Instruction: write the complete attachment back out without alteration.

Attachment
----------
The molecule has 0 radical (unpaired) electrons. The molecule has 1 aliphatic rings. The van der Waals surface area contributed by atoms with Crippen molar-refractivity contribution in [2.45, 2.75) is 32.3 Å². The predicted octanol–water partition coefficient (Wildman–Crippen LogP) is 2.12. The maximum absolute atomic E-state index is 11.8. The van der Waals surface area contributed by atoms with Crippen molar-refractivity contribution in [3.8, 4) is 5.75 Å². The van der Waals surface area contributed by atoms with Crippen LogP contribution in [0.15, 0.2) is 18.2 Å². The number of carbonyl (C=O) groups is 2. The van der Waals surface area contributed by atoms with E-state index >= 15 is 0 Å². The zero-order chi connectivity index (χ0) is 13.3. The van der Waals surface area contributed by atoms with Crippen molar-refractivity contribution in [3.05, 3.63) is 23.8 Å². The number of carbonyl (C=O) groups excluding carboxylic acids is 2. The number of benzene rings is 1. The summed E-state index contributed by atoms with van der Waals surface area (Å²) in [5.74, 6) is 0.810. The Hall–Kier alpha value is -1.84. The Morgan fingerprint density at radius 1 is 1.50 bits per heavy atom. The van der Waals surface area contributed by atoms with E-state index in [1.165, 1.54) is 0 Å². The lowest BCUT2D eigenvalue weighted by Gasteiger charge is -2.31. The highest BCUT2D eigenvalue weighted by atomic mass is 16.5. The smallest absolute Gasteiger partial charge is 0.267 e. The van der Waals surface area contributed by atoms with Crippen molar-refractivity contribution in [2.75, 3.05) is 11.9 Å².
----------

The molecule has 0 radical (unpaired) electrons. The molecule has 1 aliphatic rings. The van der Waals surface area contributed by atoms with Crippen molar-refractivity contribution in [2.45, 2.75) is 32.3 Å². The predicted octanol–water partition coefficient (Wildman–Crippen LogP) is 2.12. The maximum absolute atomic E-state index is 11.8. The van der Waals surface area contributed by atoms with Crippen molar-refractivity contribution in [3.8, 4) is 5.75 Å². The van der Waals surface area contributed by atoms with Crippen LogP contribution in [0.15, 0.2) is 18.2 Å². The number of carbonyl (C=O) groups is 2. The van der Waals surface area contributed by atoms with E-state index >= 15 is 0 Å². The zero-order chi connectivity index (χ0) is 13.3. The van der Waals surface area contributed by atoms with Crippen molar-refractivity contribution in [3.05, 3.63) is 23.8 Å². The number of carbonyl (C=O) groups excluding carboxylic acids is 2. The number of benzene rings is 1. The summed E-state index contributed by atoms with van der Waals surface area (Å²) in [5.74, 6) is 0.810. The Hall–Kier alpha value is -1.84. The Morgan fingerprint density at radius 1 is 1.50 bits per heavy atom. The van der Waals surface area contributed by atoms with E-state index in [1.165, 1.54) is 0 Å². The lowest BCUT2D eigenvalue weighted by Gasteiger charge is -2.31. The highest BCUT2D eigenvalue weighted by atomic mass is 16.5. The smallest absolute Gasteiger partial charge is 0.267 e. The van der Waals surface area contributed by atoms with Crippen molar-refractivity contribution in [2.75, 3.05) is 11.9 Å².